HRC49 Side Event: Protecting Women Human Rights Defenders Online
49th regular session of the Human Rights Council (HRC49)
EU – US Trade and Technology Council Side Event:
‘Protecting Women Human Rights Defenders Online’
Remarks by the EUSR for Human Rights, Eamon Gilmore
Tuesday 29 March 2022
Watch the video recording here.
CHECK AGAINST DELIVERY
Madam Moderator, Acting Assistant Secretary Peterson, Permanent Representative Devandas Aguilar, Excellencies, Ladies and Gentlemen,
Let me begin by remembering Madeleine Albright, the first female U.S. Secretary of State, who died on the 23rd of March, and who spent her life championing human rights, democracy and gender equality. She was, and will continue to be, a source of inspiration to us all.
It is a privilege to speak today alongside Acting Assistant Secretary Peterson, Permanent Representative Devandas Aguilar, Vita Volodovska and Lina Alhathloul. This event is one of the first deliverables of working group six of the EU – United States Trade and Technology Council, and there will be more on internet shutdowns, the online protection of human rights defenders, and surveillance.
The US is a key partner for the EU in ensuring the observance of human rights in the digital sphere, and I welcome our cooperation in the context of the Trade and Technology Council. We also work together in UN fora, including with likeminded States such as Costa Rica, to condemn the misuse of technologies in violating human rights and to maximise their benefit in protecting human rights. I want to commend Costa Rica for their impressive commitment shown over the last few years in protecting human rights defenders fleeing Nicaragua.
The EU is extremely concerned by the latest figures published by Front Line Defenders which report that 358 human rights defenders were killed in 2021, with 18% of those killed identifying as women. We are aware that very often, these killings are preceded by online and offline threats and surveillance.
In addition to threats to their lives, human rights defenders also face many other threats and attacks such as arbitrary detention, smear campaigns and judicial harassment. They are increasingly victims of illegal online surveillance, as shown by the revelations surrounding the Pegasus Software. Digital technologies have been instrumental in spreading surveillance and cyber harassment.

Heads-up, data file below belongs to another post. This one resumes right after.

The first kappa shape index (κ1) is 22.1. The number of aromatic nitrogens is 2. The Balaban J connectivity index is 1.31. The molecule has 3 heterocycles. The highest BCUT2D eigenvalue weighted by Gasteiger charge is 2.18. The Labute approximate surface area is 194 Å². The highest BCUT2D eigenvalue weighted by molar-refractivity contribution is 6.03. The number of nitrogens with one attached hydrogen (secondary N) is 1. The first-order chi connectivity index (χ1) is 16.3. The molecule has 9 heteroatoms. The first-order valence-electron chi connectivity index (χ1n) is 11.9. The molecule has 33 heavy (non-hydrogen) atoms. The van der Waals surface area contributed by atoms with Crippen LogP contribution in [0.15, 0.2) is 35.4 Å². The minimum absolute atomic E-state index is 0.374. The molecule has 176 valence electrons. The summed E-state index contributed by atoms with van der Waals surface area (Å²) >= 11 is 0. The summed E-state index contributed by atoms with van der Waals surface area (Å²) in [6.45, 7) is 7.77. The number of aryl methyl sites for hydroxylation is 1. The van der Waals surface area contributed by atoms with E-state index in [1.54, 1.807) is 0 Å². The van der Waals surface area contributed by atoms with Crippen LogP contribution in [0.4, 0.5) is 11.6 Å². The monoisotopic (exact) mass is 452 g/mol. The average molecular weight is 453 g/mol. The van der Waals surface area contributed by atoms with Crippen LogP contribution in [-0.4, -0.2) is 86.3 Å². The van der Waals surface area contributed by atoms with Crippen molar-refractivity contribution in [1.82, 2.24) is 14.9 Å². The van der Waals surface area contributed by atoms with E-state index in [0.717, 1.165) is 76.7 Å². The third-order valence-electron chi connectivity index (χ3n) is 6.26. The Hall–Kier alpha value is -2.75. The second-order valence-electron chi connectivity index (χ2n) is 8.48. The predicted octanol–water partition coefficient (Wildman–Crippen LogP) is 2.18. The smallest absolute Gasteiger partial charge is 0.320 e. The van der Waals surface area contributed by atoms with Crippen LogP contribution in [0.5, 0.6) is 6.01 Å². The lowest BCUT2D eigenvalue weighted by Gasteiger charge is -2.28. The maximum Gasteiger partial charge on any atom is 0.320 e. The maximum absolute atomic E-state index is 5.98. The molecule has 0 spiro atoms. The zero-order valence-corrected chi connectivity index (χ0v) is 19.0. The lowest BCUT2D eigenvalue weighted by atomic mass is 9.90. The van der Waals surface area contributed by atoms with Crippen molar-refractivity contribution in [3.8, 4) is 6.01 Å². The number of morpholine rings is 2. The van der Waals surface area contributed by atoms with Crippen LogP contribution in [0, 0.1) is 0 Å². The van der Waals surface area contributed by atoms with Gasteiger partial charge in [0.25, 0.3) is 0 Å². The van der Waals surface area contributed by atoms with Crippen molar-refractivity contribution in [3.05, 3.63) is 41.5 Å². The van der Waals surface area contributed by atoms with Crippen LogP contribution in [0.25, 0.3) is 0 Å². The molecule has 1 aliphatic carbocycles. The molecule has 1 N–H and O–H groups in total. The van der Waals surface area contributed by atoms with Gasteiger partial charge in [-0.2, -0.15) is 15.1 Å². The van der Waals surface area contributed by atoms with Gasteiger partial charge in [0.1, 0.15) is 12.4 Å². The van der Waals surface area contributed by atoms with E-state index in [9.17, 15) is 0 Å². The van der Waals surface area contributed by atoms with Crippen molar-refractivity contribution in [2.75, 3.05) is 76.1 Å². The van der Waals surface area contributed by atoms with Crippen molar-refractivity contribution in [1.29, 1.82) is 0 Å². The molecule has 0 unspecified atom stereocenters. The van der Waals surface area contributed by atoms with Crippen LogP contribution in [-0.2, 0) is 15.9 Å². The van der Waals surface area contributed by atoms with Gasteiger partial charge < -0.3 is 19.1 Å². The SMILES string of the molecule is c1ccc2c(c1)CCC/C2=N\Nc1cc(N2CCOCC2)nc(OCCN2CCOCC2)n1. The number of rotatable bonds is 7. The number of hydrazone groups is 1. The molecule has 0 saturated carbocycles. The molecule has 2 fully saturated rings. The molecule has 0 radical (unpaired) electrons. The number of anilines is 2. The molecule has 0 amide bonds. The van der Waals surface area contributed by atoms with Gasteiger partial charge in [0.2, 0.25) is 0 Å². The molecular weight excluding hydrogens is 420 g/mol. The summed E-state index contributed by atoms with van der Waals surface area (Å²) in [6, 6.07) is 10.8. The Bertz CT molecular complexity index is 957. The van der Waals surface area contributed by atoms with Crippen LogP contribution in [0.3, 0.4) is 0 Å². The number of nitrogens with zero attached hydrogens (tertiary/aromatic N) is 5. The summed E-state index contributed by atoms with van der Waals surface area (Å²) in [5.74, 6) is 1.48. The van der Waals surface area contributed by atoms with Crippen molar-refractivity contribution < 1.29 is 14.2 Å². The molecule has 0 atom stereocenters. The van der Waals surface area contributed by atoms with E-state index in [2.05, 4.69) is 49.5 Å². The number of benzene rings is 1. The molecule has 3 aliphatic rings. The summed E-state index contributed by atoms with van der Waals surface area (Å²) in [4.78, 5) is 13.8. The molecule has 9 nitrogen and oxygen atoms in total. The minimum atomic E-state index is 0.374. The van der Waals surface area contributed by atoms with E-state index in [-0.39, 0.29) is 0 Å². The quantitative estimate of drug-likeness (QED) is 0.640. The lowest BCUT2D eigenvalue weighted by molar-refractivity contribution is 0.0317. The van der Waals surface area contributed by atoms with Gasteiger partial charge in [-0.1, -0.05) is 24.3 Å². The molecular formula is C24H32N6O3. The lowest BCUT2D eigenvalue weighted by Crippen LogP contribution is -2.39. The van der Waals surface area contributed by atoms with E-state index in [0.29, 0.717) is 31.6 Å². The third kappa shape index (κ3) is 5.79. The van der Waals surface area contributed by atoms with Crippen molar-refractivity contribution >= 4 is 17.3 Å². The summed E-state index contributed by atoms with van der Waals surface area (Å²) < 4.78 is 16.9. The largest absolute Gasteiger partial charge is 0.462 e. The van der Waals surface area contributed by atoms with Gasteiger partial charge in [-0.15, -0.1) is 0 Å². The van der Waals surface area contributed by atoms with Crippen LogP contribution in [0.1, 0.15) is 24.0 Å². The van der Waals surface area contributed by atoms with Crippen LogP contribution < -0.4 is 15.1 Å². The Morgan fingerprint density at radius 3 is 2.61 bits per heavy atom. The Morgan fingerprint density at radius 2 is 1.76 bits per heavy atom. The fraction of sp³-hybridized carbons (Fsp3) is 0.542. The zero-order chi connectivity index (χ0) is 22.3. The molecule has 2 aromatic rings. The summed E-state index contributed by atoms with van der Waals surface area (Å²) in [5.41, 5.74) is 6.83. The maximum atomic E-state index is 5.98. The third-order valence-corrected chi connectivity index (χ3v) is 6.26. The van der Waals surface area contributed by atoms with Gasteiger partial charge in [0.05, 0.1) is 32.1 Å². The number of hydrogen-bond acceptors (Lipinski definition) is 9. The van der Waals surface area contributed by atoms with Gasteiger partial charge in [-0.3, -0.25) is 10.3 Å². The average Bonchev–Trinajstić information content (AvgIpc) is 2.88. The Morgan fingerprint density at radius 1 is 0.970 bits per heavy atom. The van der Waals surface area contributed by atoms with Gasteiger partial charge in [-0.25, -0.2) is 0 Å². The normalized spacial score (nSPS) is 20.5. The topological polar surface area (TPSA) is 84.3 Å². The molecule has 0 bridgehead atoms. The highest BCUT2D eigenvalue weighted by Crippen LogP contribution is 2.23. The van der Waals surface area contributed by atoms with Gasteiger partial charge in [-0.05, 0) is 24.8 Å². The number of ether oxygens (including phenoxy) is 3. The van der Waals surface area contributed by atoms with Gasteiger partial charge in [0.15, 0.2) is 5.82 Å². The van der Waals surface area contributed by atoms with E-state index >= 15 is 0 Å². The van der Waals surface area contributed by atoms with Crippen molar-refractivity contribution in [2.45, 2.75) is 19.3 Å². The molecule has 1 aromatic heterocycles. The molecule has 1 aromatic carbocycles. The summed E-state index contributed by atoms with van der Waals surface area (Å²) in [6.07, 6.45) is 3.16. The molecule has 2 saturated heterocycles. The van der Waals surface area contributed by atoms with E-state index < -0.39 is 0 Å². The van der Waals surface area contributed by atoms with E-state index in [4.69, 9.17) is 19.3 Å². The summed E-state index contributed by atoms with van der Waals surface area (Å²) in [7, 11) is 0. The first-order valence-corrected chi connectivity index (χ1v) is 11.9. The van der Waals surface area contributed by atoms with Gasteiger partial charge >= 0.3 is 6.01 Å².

Women human rights defenders are particularly vulnerable when it comes to online sexual and gender based violence, smear campaigns and cyber harassment. When fighting the misuse of technologies, it is essential to carry out strong gender analysis and devise responses that appropriately reflect the gender dimension.
However, digital technologies also have a positive impact on the work and safety of human rights defenders. They enabled us to connect virtually with human rights defenders living in remote areas throughout the pandemic, and to be appraised of the risks that they faced. They have also in recent weeks played an important role in the documentation of violations of human rights and international humanitarian law in Ukraine, including by many courageous human rights defenders.
I visited the Polish border with Ukraine two weeks ago and I was impressed by the braveness and resilience of Ukrainian women activists escaping President Putin’s military invasion of their country. They are resolute in their desire to continue their work, and we must help.
And let us not forget the courageous human rights defenders in Russia and Belarus, who are risking their lives by protesting against the war and the crackdown on civic space. We need to ensure that human rights defenders have connectivity and can enjoy online freedom of expression, association and assembly. The provision of VPNs and digital devices is something that the EU and the international community could support.
The European Union continues to stand up for human rights and all those defending them. Protection of human rights defenders, women or men, remains a priority. The Action Plan on Human Rights and Democracy (2020-2024) and our thematic human rights defenders guidelines outline our efforts. The Global Europe Human Rights and Democracy programme worth €1.5 billion over a seven year period, gives financial muscle to these efforts. Funding for civil society and human rights defenders is a substantial part of this programme.
Indeed, some 53,500 defenders and their families have received support via ProtectDefenders.eu and the EU Emergency Fund since 2015. Over the last months, we have been delivering emergency grants including to finance safe digital devices, where major human rights crackdowns have taken place, for instance in Belarus, Myanmar or Afghanistan. Many digital security trainings are also being implemented by our ProtectDefenders flagship initiative.
Our Human Rights Dialogues, established with more than 60 countries, remain important bilateral fora in which to discuss attacks on human rights defenders and to raise individual cases. We are increasingly raising digital issues at these Dialogues.
Given the unprecedented speed of technical innovation, we need to adapt quickly to the nature of the threats facing human rights defenders in general, and women human rights defenders in particular. The analysis of human rights defenders working on the ground is absolutely essential, and this is what this event is about; listening to the clear recommendations of those on the ground, and trying to adapt our policies accordingly.
Defenders are drivers of change who sound the early warnings before violations or abuses of human rights occur, we must ensure that we do everything in our power to protect them, and by extension protect our human rights.
I look forward to our discussion.